Improving the banking experience with content marketing

Seems like more needs to be done to improve the digital banking experience in this region. Content marketing to the rescue!

The way we do banking has evolved by leaps and bounds. Before, customers would need to visit a nearby bank branch if they wanted to open an account or apply for loans. Today, customers have embraced the use of technology to conduct banking activities in the comfort of their own homes.

For traditional banks looking to achieve success, however, simply moving their operations from the physical to the digital realm is not the sole answer. They also need to be able to deliver engaging experiences that can relate to their customers and make them more likely to engage with the brand. Echoing this sentiment, a Forrester study revealed that Singaporean customers who have a positive experience with a certain brand are more likely to continue purchasing and advocating their products.

Despite this, the same report also found that 49% of Singaporean customers have rated their banking experience as ‘poor’ or ‘very poor’, outnumbering the 36% who rated their experience as ‘good’ or ‘excellent’. Clearly, traditional banks looking to match their online-only counterparts in the digital experiences department need to adopt new, customer-centric marketing approaches. These tips could help banks be a cut above the competition:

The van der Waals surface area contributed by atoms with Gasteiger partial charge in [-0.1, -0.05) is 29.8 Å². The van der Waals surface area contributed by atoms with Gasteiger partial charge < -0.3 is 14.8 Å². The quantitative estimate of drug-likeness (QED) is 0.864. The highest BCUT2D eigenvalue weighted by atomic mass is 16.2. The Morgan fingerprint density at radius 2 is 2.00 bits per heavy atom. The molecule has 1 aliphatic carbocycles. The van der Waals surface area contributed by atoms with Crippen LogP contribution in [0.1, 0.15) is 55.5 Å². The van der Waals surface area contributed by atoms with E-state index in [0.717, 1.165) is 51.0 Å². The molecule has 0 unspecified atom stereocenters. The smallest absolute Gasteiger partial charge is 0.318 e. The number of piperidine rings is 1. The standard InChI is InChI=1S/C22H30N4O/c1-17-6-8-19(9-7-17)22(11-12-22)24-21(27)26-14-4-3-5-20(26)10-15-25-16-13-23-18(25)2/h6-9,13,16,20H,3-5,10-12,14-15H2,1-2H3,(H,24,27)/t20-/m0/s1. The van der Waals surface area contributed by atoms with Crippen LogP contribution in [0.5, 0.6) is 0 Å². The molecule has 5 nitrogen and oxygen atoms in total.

John Yang, Vice President, APJ, Progress
  1. Learning about the customer

    Banks typically need to appeal to a diverse range of clients, including individuals and enterprises. Each client has different needs, meaning banks cannot simply create content with a one-size-fits-all mindset. What banks can do is go about identifying the major segments that they typically serve, and how to create content for them. For example, banks may have separate “Insights” pages, each providing financial advice that is tailored to businesses or personal customers.

    Understanding the typical customer’s journey is also crucial to getting them to perform certain actions. For example, banks can provide valuable information on their service offerings and features to convince customers to open an account.

  2. Optimising content for omnichannel marketing

    Omnichannel marketing is labelled by Martech expert Gene de Libero as one of three strategies necessary for navigating the evolution of consumer engagement. For banks looking to excel on this front, they must ensure that their messaging is built with the channels’ unique usage scenarios in mind while also factoring in the different customer segments and context.

    For example, the bank’s official blog can provide educational resources that help readers with tips and educational content. Meanwhile, the bank’s Instagram page can demonstrate that they are a company that cares, by telling real-life stories about their interactions with customers and local communities.

  3. Creating relevant content for their digital products and personalize offers